Very little has been written about the Canadian Empress so we approached our trip with little or no information about the ship or the cruise itself.
This is a small ship, the only ship of the St. Lawrence Cruises company. it is headquartered in Kingston, Ontario, and sails a summer schedule of trips of various lengths along the St. Lawrence Seaway. Our trip began in Kingston and ended in Ottawa.
We flew into Ottawa, spent two nights at the wonderful Chateau Laurier and then took the train down to Kingston about two and a half hours. We spent one night in Kingston. A nice little town but not worth more than one night. Great B&B there The Frontenac Club Inn.
We boarded the ship at 5:30 p.m. The ship is very punctual. No boarding early and it departs right at 6:30 p.m. Guests should plan accordingly.
The Empress accommodates 60 passengers. Our trip over Canada Day and 4th of July had 31 guests. The cruise director described this as a "light" summer. The ship is running about half capacity for most of its trips. While this is difficult for the company, it's great for the passengers. The normal two seatings were merged into one. There was an abundance of extra seats on the upper deck and other outside areas. As we had two days of rainy, fairly cold weather, this was a real plus.
CABINS As you would expect, the cabins are small. There are several with double beds but most have two bunks, one that folds down during the day. Toilet must be pumped. Overall, we did not find the size to be a problem. We were, however, ready to get off after 5 nights and looked forward to our king bed! The attendant was excellent and the room and the ship overall are very well maintained and very clean.
FOOD The hospitality crew on the ship rotates. We had Joe as chef and he was outstanding. Really, really good food. Lots of fresh vegetables, 2 fish entrees that were very good, and a prime rib as good as I've ever had. The highlight, unfortunately, was Joe's breads and pastries. Homemade bread with every meal, including breakfast and an apple pie to die for. No complaints.
ACTIVITIES AND ENTERTAINMENT The ship makes at least one stop a day along the St. Lawrence for a tour. Given the places available, they do a pretty good job. The best, without question, was the tour of the Upper Canada Village, Canada's Williamsburg. Surprisingly, the school bus tour of the animal park in Montebello was great fun, mostly due to the antics of the passengers who really got into the trip in spite of a misting rain and temps in the 60's. The least interesting was the tour of Montreal, largely due to the guide, who told jokes and did not seen so interested in sharing the history or the sites of the city. A disapointment.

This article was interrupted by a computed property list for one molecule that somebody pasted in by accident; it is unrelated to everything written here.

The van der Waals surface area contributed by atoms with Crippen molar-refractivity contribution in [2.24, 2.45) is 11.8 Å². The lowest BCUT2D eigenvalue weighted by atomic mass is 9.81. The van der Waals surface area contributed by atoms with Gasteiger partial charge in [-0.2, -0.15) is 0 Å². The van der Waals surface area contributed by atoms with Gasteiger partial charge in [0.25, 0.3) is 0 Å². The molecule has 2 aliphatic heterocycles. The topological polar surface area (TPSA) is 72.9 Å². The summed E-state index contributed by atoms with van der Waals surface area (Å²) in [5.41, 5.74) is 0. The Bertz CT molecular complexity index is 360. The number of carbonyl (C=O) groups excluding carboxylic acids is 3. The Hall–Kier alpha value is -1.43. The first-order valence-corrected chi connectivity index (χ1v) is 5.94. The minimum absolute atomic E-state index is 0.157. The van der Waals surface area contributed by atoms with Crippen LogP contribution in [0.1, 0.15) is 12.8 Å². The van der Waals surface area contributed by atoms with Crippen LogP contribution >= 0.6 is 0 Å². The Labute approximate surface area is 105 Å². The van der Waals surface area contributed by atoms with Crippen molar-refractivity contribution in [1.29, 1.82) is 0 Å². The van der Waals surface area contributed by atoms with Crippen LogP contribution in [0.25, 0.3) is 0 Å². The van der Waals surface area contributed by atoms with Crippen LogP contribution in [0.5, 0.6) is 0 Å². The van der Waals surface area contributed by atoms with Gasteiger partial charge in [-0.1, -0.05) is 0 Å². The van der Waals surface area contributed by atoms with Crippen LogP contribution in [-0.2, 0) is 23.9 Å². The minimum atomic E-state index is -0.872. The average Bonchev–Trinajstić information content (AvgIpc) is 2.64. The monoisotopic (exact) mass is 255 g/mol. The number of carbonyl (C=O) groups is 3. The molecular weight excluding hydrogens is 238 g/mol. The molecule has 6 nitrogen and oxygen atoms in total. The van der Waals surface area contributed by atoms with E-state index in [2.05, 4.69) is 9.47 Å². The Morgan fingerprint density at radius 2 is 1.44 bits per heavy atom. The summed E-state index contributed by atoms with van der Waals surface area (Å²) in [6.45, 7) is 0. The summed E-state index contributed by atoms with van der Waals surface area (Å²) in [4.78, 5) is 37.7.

The evening's entertainment was actually quite good all brought in from the local area and all who sought to capture the Canadian spirit, with a few American tunes along the way. The last night's "dance band", a trio, led to a lively evening of dancing, singing and fun.
PASSENGERS Given the size of the ship and the vageries of the weather, this cruise is more dependent than most on the make-up of the passengers. We were very lucky. A great group which ran the gamut from a very successful real estate developer, several retired foreign service couples, a fireman and a realtor. The vast majority of passengers were retired, age 65 and above but they were lively, informed, and full of zest.
WOULD WE DO IT AGAIN? This was a very nice trip, again largely due to the fellow passengers, the great food, and the scenery. The Thousand Islands are beautiful and best seen from the water. There were a number of repeat passengers on the ship. I don't know as I would do it again but I did feel we more than got our money's worth and we thoroughly enjoyed our time on the Seaway. Just be aware this is not the typical cruise experience. Go in with reasonable expections and they will be exceeded.